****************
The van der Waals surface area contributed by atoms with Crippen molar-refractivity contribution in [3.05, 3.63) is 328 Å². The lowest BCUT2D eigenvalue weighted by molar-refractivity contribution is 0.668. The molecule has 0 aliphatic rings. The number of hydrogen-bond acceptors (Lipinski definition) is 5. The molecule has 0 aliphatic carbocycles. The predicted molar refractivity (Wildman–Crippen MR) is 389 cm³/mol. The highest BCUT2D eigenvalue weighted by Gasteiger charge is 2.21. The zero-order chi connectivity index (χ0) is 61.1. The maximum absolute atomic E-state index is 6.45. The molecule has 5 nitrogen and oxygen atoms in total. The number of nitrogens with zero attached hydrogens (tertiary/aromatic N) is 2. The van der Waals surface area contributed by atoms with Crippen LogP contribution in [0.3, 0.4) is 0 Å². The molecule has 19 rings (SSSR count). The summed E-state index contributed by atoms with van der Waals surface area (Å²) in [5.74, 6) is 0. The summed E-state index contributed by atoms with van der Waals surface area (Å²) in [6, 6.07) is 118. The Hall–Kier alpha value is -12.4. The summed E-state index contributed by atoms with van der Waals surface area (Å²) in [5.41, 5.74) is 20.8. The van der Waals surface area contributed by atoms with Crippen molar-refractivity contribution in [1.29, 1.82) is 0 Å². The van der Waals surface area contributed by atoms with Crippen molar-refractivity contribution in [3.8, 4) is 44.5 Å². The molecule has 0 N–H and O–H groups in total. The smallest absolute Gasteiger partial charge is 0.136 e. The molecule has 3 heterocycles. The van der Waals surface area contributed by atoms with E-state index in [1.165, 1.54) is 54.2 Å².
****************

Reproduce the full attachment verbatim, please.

The van der Waals surface area contributed by atoms with Crippen molar-refractivity contribution in [3.05, 3.63) is 328 Å². The lowest BCUT2D eigenvalue weighted by molar-refractivity contribution is 0.668. The molecule has 0 aliphatic rings. The number of hydrogen-bond acceptors (Lipinski definition) is 5. The molecule has 0 aliphatic carbocycles. The predicted molar refractivity (Wildman–Crippen MR) is 389 cm³/mol. The highest BCUT2D eigenvalue weighted by Gasteiger charge is 2.21. The zero-order chi connectivity index (χ0) is 61.1. The maximum absolute atomic E-state index is 6.45. The molecule has 5 nitrogen and oxygen atoms in total. The number of nitrogens with zero attached hydrogens (tertiary/aromatic N) is 2. The van der Waals surface area contributed by atoms with Crippen LogP contribution in [0.3, 0.4) is 0 Å². The molecule has 19 rings (SSSR count). The summed E-state index contributed by atoms with van der Waals surface area (Å²) in [5.74, 6) is 0. The summed E-state index contributed by atoms with van der Waals surface area (Å²) in [6, 6.07) is 118. The Hall–Kier alpha value is -12.4. The summed E-state index contributed by atoms with van der Waals surface area (Å²) in [5.41, 5.74) is 20.8. The van der Waals surface area contributed by atoms with Crippen molar-refractivity contribution in [1.29, 1.82) is 0 Å². The van der Waals surface area contributed by atoms with Crippen molar-refractivity contribution in [3.8, 4) is 44.5 Å². The molecule has 0 N–H and O–H groups in total. The smallest absolute Gasteiger partial charge is 0.136 e. The molecule has 3 heterocycles. The van der Waals surface area contributed by atoms with E-state index in [1.165, 1.54) is 54.2 Å².